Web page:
While the history I briefly covered for Sweden, Finland, and Russia seems a bit more distant, revolution in Estonia and Poland is much closer in time to us today.
I left off in Part II in the early 20th century, but if I were to jump forward in time another 60 or so years, and cross the Baltic Sea once again, Tallinn, Estonia would be the next stop on this journey through movements and revolutions. While on our Baltics Sea Tour, my traveling companions and I learned about the rich history of the Song Festival, an Estonian tradition since the mid-19th Century. For Estonians, singing had served as a unifying activity for over 100 years, and in 1947, the Estonian composer and conductor, Gustav Ernesaks, set the national poem, “Land of My Fathers, Land That I Love,” to a tune, and it became a symbol for freedom, national pride, and protest. At various times from the ‘40s through the ’80s, song was used in protest against the enduring hardships created under Soviet Rule. We were introduced to Estonia’s Singing Revolution, a non-violent, year’s long movement that was called such because of the role that singing played during the protests of the 1980s that eventually led to Estonian independence from Soviet rule. While in Tallinn, we visited the monument to Ernesaks, located in Tallinn's Song Festival Grounds, which is open to the public year-round and used every five years for the national Song Festival.
(Photo: Ernesaks monument at the Song Festival Grounds in Tallinn, Estonia)
One final trip across the Baltic Sea and we found ourselves learning about the Solidarity Movement in Poland. We docked in and visited Gdansk to tour the shipyard where Lech Wałęsa, who, in the 1980s, was a dissident of Soviet Communism, began as a trade-union activist and leader of the pro-democracy efforts in Poland in the 1980s. Wałęsa led workers in striking against the Communist government and Soviet rule, and helped to grow the Solidarity movement to over ten million members through the 80s. He was arrested multiple times because of his activism, and yet continued to push for a free-market liberal democracy and free parliamentary elections in Poland, which were established in 1989 following the Round Table Agreement. Wałęsa became the first president of Poland to be elected by popular vote, and helped Poland transition from Communism to a free-market economy. Wałęsa has since won the Nobel Peace Prize and many other awards in recognition of his dedication to democracy, and we had the honor of hearing him speak to us on our cruise ship at the end of our tour following our day in Gdansk.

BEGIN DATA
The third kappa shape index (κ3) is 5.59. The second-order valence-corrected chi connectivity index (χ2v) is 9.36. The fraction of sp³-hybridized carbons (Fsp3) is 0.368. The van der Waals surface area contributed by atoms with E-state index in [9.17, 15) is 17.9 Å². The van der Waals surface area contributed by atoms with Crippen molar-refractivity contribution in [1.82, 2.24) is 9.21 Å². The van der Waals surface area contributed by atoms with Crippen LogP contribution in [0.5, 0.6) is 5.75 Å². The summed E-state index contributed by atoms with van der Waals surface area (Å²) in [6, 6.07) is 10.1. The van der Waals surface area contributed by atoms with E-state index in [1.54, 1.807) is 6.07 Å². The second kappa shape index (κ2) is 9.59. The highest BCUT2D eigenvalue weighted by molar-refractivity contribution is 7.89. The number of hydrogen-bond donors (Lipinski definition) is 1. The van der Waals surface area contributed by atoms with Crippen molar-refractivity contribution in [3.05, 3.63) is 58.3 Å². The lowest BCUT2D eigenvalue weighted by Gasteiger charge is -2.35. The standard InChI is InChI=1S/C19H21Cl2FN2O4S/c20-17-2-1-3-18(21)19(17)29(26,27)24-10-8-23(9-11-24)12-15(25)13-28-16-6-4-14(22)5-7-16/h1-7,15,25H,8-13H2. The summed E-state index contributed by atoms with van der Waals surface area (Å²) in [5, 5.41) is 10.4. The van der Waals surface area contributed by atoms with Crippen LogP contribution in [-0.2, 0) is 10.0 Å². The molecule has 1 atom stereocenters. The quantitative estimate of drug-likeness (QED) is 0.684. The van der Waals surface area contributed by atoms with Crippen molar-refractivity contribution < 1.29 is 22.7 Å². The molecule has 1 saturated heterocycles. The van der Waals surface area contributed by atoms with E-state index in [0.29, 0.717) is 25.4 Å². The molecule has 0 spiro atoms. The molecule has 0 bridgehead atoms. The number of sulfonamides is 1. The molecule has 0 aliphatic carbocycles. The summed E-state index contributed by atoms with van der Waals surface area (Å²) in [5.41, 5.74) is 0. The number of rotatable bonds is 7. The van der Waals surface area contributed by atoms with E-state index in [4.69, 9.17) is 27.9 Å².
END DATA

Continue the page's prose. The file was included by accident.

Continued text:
(Photo: Gdansk Shipyard monument in Gdansk, Poland)
Our Baltic Sea cruise reminded me of the importance of movements and revolution—that there is always room for greater progress. While we can look back in time at how countries (including our own) have fought for independence or greater rights, we can also focus on the days ahead of us and continue to push for a better future for ourselves and each other. Learning about history is important. It can serve as a reminder of how far we have come, and it can also continue to motivate us to strive for a better future—to never settle when there’s still a ways to go.